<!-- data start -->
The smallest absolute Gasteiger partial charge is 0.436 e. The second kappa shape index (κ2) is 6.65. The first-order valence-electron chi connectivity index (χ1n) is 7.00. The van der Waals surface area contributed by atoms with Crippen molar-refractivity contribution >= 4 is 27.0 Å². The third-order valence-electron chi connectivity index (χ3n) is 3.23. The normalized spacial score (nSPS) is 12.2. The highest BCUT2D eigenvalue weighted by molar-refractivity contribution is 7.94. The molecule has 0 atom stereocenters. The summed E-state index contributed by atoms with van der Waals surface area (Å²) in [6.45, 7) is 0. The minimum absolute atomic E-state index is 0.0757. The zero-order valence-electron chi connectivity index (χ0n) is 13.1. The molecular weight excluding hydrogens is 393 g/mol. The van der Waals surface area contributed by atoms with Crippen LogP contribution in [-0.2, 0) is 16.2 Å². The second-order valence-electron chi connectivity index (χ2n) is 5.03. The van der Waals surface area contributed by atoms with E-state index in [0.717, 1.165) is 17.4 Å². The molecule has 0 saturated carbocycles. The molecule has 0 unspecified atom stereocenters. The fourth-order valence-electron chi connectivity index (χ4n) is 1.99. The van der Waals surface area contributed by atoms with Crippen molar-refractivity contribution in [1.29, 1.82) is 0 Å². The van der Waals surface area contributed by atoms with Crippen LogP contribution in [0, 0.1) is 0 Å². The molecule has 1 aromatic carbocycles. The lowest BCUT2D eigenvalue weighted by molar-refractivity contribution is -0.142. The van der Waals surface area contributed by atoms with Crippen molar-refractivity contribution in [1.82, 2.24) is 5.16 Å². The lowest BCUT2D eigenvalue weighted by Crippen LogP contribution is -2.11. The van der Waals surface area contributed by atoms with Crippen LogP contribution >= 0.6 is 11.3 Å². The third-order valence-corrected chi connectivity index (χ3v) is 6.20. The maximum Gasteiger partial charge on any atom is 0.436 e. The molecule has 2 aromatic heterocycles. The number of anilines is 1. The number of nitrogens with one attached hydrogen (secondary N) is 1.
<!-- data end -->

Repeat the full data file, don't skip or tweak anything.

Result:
The smallest absolute Gasteiger partial charge is 0.436 e. The second kappa shape index (κ2) is 6.65. The first-order valence-electron chi connectivity index (χ1n) is 7.00. The van der Waals surface area contributed by atoms with Crippen molar-refractivity contribution >= 4 is 27.0 Å². The third-order valence-electron chi connectivity index (χ3n) is 3.23. The normalized spacial score (nSPS) is 12.2. The highest BCUT2D eigenvalue weighted by molar-refractivity contribution is 7.94. The molecule has 0 atom stereocenters. The summed E-state index contributed by atoms with van der Waals surface area (Å²) in [6.45, 7) is 0. The minimum absolute atomic E-state index is 0.0757. The zero-order valence-electron chi connectivity index (χ0n) is 13.1. The molecular weight excluding hydrogens is 393 g/mol. The van der Waals surface area contributed by atoms with Crippen LogP contribution in [-0.2, 0) is 16.2 Å². The second-order valence-electron chi connectivity index (χ2n) is 5.03. The van der Waals surface area contributed by atoms with E-state index in [0.717, 1.165) is 17.4 Å². The molecule has 0 saturated carbocycles. The molecule has 0 unspecified atom stereocenters. The fourth-order valence-electron chi connectivity index (χ4n) is 1.99. The van der Waals surface area contributed by atoms with Crippen molar-refractivity contribution in [1.29, 1.82) is 0 Å². The van der Waals surface area contributed by atoms with Crippen LogP contribution in [0, 0.1) is 0 Å². The molecule has 1 aromatic carbocycles. The lowest BCUT2D eigenvalue weighted by molar-refractivity contribution is -0.142. The van der Waals surface area contributed by atoms with Crippen molar-refractivity contribution in [1.82, 2.24) is 5.16 Å². The lowest BCUT2D eigenvalue weighted by Crippen LogP contribution is -2.11. The van der Waals surface area contributed by atoms with Crippen LogP contribution >= 0.6 is 11.3 Å². The third-order valence-corrected chi connectivity index (χ3v) is 6.20. The maximum Gasteiger partial charge on any atom is 0.436 e. The molecule has 2 aromatic heterocycles. The number of anilines is 1. The number of nitrogens with one attached hydrogen (secondary N) is 1.